2) “He and his party” Hahaha no. There were different parties and different voices and different races who fought together against the regime, not just the ANC. The ANC is one part of a MUCH LARGER MOVEMENT, one that included the people who would become the DA (the ANC’s biggest political rival), one that included not only the black Africans (mainly Zulu) that the ANC represents but also the Xhosa and the Tswana and the Sotho and the Coloureds and the Indians and The Black Sash and the Jews. IT WAS NOT JUST THE ANC.
Also, the ANC is actually largely why the country is so fucked up right now, because the party wants to keep power over actually doing anything good for its people (see: President Robert “Yes I raped that lesbian HIV-positive AIDS activist but I’m getting acquitted because I’m in power and I’m not HIV positive because I took a shower afterwards” Zuma; see: President Thabo “yeah I committed crimes against humanity but come on hear me talk more about how HIV isn’t a real thing and what all my people are dying of AIDS because I refuse to provide any knowledge or treatment LALALALA I can’t hear you LALALA” Mbeki)
3) “Don’t let racist, imperialist liberalism co-opt the legacy of another radical.” Don’t let your ignorant, imperialist liberalism co-opt the legacy of a man who is recognized as an amazing leader of a country and continent seriously lacking them. Don’t let your lack of knowledge of contemporary African politics let you think for one goddamn second that praising someone’s violence is a good thing. Don’t let your Western all-blacks-are-same ideology not recognize the true radicalism in his ideology, which is that ethnic groups should not matter and people should work together regardless.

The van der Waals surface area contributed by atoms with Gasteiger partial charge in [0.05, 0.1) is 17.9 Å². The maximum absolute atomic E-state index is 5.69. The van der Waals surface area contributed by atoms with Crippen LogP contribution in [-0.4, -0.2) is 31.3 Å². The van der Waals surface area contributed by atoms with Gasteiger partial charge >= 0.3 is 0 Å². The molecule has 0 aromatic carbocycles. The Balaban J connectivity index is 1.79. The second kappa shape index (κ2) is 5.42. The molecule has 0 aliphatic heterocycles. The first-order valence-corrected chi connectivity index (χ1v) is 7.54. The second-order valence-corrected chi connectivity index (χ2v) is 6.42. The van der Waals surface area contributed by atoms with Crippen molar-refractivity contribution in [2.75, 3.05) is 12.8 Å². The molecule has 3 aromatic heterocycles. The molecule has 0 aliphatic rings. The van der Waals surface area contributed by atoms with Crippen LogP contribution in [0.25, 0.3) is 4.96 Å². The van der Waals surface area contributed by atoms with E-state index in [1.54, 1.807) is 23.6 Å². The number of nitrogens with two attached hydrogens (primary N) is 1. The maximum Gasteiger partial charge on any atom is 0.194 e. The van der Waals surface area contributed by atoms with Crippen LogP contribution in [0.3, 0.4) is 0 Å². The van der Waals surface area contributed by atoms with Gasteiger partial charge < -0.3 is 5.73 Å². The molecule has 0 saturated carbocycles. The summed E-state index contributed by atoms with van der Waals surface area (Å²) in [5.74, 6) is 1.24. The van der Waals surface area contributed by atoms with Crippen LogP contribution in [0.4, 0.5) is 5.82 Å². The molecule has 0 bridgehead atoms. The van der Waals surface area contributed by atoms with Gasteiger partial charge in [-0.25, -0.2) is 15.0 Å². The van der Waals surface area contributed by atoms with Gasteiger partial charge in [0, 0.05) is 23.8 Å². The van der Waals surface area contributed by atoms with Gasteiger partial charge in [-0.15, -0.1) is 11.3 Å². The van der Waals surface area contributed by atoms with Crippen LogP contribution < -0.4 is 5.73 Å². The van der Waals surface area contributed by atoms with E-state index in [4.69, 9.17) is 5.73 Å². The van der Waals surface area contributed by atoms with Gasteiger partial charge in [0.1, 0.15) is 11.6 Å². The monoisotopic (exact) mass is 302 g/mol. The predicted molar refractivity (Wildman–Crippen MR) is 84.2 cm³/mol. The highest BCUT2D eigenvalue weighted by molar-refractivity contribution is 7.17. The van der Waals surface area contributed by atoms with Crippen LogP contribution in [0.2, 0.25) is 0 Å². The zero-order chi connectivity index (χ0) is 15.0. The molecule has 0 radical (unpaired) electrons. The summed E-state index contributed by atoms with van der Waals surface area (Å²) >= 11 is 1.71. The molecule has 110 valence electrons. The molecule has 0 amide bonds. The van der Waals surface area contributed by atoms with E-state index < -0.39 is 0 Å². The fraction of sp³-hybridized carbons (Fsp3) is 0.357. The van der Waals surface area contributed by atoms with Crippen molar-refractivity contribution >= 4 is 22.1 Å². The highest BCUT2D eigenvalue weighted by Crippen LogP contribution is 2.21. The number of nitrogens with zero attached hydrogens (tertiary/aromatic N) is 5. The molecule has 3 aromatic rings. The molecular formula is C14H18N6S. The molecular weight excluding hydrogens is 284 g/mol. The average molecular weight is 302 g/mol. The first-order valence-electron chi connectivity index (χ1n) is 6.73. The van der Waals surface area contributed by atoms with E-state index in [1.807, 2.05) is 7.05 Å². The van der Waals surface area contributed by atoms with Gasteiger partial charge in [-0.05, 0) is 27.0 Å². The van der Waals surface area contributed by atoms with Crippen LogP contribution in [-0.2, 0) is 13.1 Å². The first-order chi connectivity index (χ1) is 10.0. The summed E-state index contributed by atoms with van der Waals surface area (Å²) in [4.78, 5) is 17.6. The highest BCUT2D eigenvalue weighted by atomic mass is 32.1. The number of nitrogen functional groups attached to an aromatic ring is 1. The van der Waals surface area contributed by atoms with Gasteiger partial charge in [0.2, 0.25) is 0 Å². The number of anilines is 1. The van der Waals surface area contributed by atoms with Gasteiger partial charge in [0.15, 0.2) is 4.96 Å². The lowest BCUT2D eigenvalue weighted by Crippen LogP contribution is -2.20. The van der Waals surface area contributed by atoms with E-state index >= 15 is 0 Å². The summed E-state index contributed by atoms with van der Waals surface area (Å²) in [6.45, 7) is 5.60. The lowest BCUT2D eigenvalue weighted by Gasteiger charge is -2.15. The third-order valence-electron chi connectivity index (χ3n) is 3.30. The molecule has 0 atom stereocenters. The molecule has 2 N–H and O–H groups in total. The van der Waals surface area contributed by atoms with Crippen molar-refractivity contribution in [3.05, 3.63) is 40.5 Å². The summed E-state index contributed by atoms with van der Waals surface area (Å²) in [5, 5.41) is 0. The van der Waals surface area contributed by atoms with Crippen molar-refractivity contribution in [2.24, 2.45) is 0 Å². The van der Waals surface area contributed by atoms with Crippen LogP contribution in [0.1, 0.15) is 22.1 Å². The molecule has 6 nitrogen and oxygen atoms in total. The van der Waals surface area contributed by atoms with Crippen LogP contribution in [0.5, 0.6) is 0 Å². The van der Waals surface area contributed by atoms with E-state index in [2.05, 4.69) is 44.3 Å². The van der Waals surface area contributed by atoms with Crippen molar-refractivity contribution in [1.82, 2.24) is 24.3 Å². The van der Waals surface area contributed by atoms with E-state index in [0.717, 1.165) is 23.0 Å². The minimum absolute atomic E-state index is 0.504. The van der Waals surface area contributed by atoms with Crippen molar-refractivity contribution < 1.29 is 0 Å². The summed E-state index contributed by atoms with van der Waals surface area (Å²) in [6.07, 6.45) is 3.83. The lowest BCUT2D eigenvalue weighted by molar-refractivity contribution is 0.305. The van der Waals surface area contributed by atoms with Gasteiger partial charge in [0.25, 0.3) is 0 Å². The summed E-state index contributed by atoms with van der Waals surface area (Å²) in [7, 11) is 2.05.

4) “Nelson Mandela used peaceful means when he could, and violent means when he couldn’t.” Hahahaha take this, reverse it. He started violent and ended peaceful.
5) “For this, during his life they called him a terrorist,” Nope. They called him a terrorist because he fought against the apartheid regime, and the apartheid regime was allied with the West during the Cold War. He would have been a terrorist regardless of the amount of violence he actually used.
"and after his death they’ll call him a pacifist" Yep. Because he was (kind of) in the end. Although the Truth & Reconciliation Commission was totally Desmond Tutu’s brainchild, so don’t listen to anyone crediting him with that.
"All to neutralize the revolutionary potential of his legacy," hopefully by now you realize that if you mean "revolutionary" to mean "violence is okey-dokey" you are full of shit. His revolutionary act was to be a Xhosa leading a largely Zulu resistance-cum-political party; his revolutionary act was to negotiate with a racial/ethnic enemy. His revolution rested in whom he dared to talk to, not whom he dared to hurt.
"and the lessons to be drawn from it." Yeah, the wrong lessons will be drawn from it, but not for the reasons you think. People will just think his thought process was "peace at any cost" instead of "w o w having a violent revolution was a super stupid idea because everyone is dying. Let’s take a different approach that doesn’t involve my wife directing her own band of assassins and me being imprisoned for almost 30 years that sounds grand".
An Actual Fucking (Half) South African
P.S. This is still super-simplified (I could literally spend hours explaining all the ins and outs of apartheid/the anti-apartheid movement/Mandela himself), but I think it does its job at least somewhat okay.
Thank you for bringing the info-smackdown! I was pretty sure the OP was wrong, but don’t know enough to debunk off the top of my keyboard.